"Deus Ex: Human Revolution"
Reviewed for: Playstation 3 and Xbox 360
From: Eidos Montreal/Square Enix
ESRB Rating: Mature (intense violence,
blood, sexual themes, strong language,
drug reference, use of alcohol)
By Billy O'Keefe
When we greeted "Deus Ex" as a liberator from a first-person shooter genre that badly needed a growth spurt, few probably predicted history would repeat itself 11 years later.
But here we are, neck-deep in a genre that's reverted to old habits and covered them up with cinematic flimflam. And here's "Deus Ex: Human Revolution," which holds so true to its pedigree that what was amazing then is amazing all over again now.
This isn't immediately apparent, because while "Revolution" quickly establishes itself as a cover shooter — with a third-person perspective while in cover — it also makes a point to let you know that attacking enemies at the front door is as viable a tactic as using stealth to neutralize them from behind. The cover interface makes complete use of the controller and requires some finger gymnastics when "Revolution's" other systems are in play, but once you acquaint yourself, all the pieces — responsive controls, satisfying gunplay, intelligent enemy A.I. and an intuitive cover mechanic — are there.
"Revolution" complements this encouragement of freedom with a design that very ably suits it. In place of the same old corridors are open-ended areas with multiple paths straight through and around enemies. A tense and deceptively deep hacking mini-game allows access to locked pathways, security cameras, sensitive data and other access restrictions, and you can move certain objects to create your own cover when cover isn't readily available.
But it isn't just "Revolution's" levels that branch: It's the whole game. True to the series' lineage, "Revolution" operates around a role-playing core that's built to accommodate your preferred attack style. In this instance, you can use experience points — accrued through everything from kills to finding secret passageways to completing side missions — to purchase bionic augmentations. (The story, set 25 years before the first game, explains all.)
"Revolution's" augmentation selection is large and wonderfully diverse. Stealthy players can purchase an augmentation that briefly turns them invisible, for instance, while other augmentations let you see through walls, lift extremely heavy objects, and read other characters' minds when in conversation with them. (Verbal manipulation, thanks to a great dialogue tree system, goes a long way here, which is why "Revolution" stocks an entire augmentation shelf dedicated to social mastery.)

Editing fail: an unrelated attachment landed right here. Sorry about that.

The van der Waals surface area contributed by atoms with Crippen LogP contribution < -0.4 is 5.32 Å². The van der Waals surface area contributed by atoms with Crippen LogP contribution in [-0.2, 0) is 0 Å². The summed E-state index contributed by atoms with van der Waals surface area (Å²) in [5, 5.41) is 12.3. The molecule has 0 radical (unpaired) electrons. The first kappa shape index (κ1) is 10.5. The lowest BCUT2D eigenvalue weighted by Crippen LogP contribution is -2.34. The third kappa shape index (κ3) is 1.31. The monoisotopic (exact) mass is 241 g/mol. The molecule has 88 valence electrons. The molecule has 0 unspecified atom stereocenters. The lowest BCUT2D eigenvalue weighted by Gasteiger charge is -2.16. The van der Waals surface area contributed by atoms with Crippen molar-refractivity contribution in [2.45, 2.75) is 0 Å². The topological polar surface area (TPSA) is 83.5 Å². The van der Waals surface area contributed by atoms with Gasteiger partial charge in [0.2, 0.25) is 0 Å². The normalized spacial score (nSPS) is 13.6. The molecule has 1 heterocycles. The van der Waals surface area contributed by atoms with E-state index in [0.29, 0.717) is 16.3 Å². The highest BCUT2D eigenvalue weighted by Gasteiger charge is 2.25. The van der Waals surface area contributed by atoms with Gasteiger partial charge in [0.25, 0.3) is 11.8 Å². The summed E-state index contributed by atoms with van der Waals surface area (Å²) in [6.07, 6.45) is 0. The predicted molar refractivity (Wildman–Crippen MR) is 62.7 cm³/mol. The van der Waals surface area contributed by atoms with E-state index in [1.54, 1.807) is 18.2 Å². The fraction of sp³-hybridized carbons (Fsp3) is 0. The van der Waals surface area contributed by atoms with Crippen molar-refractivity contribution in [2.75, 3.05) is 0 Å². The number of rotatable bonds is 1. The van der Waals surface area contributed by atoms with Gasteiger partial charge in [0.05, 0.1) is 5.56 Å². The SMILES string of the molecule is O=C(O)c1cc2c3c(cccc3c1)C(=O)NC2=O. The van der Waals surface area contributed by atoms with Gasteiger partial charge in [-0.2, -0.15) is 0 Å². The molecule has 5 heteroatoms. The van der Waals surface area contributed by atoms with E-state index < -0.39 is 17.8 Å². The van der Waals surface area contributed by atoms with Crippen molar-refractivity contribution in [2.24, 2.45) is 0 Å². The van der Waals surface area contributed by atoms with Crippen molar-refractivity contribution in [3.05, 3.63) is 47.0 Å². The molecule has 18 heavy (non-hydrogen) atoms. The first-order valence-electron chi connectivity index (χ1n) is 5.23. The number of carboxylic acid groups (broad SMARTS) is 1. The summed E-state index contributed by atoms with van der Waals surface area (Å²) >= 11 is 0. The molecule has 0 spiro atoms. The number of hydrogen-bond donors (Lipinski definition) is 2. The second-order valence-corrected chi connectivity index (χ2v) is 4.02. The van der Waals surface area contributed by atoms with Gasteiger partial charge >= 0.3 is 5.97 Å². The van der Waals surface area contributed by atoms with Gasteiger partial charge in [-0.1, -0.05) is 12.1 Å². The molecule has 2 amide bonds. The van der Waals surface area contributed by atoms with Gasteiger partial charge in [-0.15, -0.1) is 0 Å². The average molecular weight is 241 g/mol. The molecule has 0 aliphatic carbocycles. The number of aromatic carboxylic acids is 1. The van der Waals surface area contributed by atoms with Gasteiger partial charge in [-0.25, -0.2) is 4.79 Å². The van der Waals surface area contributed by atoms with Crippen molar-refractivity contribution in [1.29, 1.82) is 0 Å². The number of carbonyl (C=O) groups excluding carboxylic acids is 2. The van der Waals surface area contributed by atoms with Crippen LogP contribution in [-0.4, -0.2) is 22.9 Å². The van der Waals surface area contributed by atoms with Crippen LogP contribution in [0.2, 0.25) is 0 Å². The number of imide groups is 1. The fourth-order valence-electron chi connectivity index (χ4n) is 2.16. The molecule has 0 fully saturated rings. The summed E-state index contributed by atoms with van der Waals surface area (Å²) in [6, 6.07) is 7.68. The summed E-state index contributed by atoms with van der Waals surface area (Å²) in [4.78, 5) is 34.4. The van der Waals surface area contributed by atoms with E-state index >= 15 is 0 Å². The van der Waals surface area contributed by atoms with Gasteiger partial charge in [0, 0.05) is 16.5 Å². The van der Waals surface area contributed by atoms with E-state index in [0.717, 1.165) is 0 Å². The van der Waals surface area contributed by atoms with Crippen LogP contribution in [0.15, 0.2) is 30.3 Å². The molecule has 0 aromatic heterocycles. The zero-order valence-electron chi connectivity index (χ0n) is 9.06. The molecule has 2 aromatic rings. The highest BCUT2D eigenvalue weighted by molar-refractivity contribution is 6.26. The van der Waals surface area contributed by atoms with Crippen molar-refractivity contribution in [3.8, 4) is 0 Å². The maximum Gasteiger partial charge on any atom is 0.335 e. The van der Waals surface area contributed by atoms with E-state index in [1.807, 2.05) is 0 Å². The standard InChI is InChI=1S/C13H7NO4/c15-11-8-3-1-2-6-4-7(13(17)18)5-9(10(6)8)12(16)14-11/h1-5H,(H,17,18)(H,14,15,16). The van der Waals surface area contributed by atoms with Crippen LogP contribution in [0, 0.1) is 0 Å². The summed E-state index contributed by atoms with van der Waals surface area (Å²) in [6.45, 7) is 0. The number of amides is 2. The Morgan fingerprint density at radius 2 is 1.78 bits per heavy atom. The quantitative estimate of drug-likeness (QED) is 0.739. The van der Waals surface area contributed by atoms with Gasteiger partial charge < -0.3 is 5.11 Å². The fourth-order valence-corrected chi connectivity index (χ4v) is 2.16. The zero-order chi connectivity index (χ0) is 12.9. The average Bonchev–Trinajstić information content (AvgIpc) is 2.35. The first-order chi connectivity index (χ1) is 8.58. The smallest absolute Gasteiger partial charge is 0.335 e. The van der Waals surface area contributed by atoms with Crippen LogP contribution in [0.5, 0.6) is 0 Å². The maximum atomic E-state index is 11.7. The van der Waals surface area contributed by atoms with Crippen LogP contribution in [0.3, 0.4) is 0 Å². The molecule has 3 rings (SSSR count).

The long list of augmentations works in concert with open-world hub cities and a massive, branching storyline — roughly five times the size of a typical shooter — to create an experience that truly feels tailor-made. Fans of the original expect nothing less, but if you're new here, "Revolution's" scope and freedom allowance might shock you. Engage in each city's side quests and dive into the ridiculous amount of discoverable exposition hiding behind locked doors and firewalls, and you're looking at a 40-plus-hour investment that's almost universally polished.
It's merely a shame "Revolution" loses itself so badly whenever things come to a head in a boss fight. In contrast to everything that precedes and follows, these boss fights — enclosed shootouts against a massively overpowered enemy who can withstand an inhuman amount of firepower and has no issues firing explosives willy-nilly and unloading his or her own augmentations without rhythm or limitation — are a horridly rude awakening, especially if you've adopted a stealthy approach and don't carry a ton of ammo. Outside of their infrequency, there is nothing good to say about these encounters, so you'll just have to endure them to get back to everything else that makes "Revolution" so incredible.
(c) 2011, McClatchy-Tribune Information Services.